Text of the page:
I made it back to the station in plenty of time: I was knackered, and paranoid about missing the train. This was to be my first sleeper experience, and I was full of nervous energy when it finally pulled in ten minutes late (forgivable, given that it had come from Amsterdam). I found my couchette (a cabin with six bunks) easily and- as it was dark- decided to settle straight down. I had a reasonable chat with those I was sharing with, who- as it turned out- were also heading on to Lublin, though the language barrier prevented me from finding out where they’d been or why.
I had a reasonable sleep, though it was broken by the uncertainty of my surroundings and my natural curiosity. Everytime we stopped I wanted to pull back the curtains to find out where we were: I have a desperate desire to know such things and hate not being able to pinpoint my location on a map. By 5am I was wide awake and decided to go and sit in the seated carriage: this was just in time for arrival in Berlin Ostbanhof, which meant I got to see the sun come up over a city I’ve always wanted to visit.
A trip to the loo revealed the fact that the door on the last coach of the train was glass, meaning you can stand there and watch the tracks disappear behind you. I spent probably an hour engaged in such a manner, and had a friendly chat with a guy who’d gone there to smoke (which you can still do in certain ‘vestibule areas’, as they’re wont to call them on British trains).
You’re in Poland not long after leaving Berlin (I’d never quite realised how close to the border it is before). The countryside between there and Warsaw reminded me of nothing so much as the Fens, which I have traversed many a time on my way to relatives in Norfolk. It seemed the same mix of tiny hamlets, anonymous warehouses and endlessly flat farmland. I had the joys of a breakfast (scrambled egg, breads and a cheese platter, and a cappucino- all for 14zl (£2.80)) in the buffet car and felt most contended with life.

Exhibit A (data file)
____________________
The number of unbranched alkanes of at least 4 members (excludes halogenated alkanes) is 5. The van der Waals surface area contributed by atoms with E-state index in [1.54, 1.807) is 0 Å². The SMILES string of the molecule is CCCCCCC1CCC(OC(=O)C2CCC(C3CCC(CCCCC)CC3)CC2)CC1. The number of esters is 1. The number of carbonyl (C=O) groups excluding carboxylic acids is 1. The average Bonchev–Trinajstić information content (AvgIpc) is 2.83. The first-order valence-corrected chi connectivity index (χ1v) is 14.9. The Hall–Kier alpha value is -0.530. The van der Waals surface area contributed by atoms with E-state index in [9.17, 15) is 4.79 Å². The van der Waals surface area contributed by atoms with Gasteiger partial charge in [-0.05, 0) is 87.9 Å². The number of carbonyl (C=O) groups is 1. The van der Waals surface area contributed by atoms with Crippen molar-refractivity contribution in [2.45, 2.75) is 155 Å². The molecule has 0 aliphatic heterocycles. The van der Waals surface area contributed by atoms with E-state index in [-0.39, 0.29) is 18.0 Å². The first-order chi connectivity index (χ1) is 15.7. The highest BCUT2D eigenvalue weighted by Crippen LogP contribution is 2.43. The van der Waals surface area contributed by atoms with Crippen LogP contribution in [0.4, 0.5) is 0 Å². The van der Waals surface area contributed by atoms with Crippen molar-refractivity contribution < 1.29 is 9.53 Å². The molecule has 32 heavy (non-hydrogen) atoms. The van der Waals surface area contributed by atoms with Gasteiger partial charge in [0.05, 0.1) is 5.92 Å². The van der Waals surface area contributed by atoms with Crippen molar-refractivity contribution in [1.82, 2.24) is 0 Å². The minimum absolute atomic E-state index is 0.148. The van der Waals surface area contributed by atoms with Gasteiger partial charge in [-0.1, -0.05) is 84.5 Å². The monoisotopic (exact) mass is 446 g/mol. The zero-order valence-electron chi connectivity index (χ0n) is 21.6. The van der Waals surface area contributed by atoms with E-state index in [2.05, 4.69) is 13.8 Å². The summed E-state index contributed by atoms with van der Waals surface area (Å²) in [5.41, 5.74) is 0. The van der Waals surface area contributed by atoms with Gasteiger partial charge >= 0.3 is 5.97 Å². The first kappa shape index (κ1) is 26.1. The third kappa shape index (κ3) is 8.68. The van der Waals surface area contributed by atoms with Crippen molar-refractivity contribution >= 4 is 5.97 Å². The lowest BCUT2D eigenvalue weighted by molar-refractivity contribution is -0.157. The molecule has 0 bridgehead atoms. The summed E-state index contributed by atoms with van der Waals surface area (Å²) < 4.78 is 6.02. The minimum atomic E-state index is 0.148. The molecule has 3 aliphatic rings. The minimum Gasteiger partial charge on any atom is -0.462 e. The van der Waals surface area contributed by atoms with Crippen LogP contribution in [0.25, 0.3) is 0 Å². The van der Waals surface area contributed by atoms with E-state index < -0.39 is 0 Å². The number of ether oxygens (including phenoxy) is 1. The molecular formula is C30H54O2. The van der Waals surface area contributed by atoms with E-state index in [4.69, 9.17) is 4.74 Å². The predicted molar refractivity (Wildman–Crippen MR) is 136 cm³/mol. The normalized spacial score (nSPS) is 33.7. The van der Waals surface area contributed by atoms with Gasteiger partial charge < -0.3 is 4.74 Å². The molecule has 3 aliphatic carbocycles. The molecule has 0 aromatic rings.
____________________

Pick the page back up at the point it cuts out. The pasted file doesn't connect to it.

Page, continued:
The journey to the buffet was a joy in itself: the train is made up of various coaches going to and from various places: a few Polish and German coaches on the Amsterdam-Warsaw service; some more from the Frankfurt-Warsaw train; Russian coaches going from Amsterdam-Moscow; and a lone Belarusian coach going from Amsterdam-Minsk (the latter two also going via Warsaw). Each country’s coaches had marked differences; most profoundly in smell and carpet. The Russian coaches smelt exactly how I’d imagine Russia to smell: vaguely modern and vaguely musty- a ghostly scent of Communism’s failure, perhaps. The posher Polish coaches (with cabins rather than couchettes) smelt overwhelmingly of rose-scented cleaning products and the Belarusian coach smelt of coffee and cigarettes. The latter also had a quite wonderful rug stretched along the corridor:
Still the endless fenlike flatness trundled past- punctuated by occasional stops and the thoroughly depressing site of an enormous Tesco warehouse. A stop in Poznan enlivened the surroundings, it being a city I’d like to visit one day, and which I feel is probably more lively than, say, Wisbech…
…and Ely certainly has nothing on Warsaw.
I’d heard mostly negative things about the city before I arrived, but was almost instantly blown away. Warszawa Centralna station- where I disembarked- is everything New Street should be. Owen writes about it in a far more architecturally literate manner than I here.
I spent a good 5 minutes on the platform soaking up the atmosphere and watching trains arrive and depart- including a good few hauled by the EP07s and EU09s I mentioned in my previous post.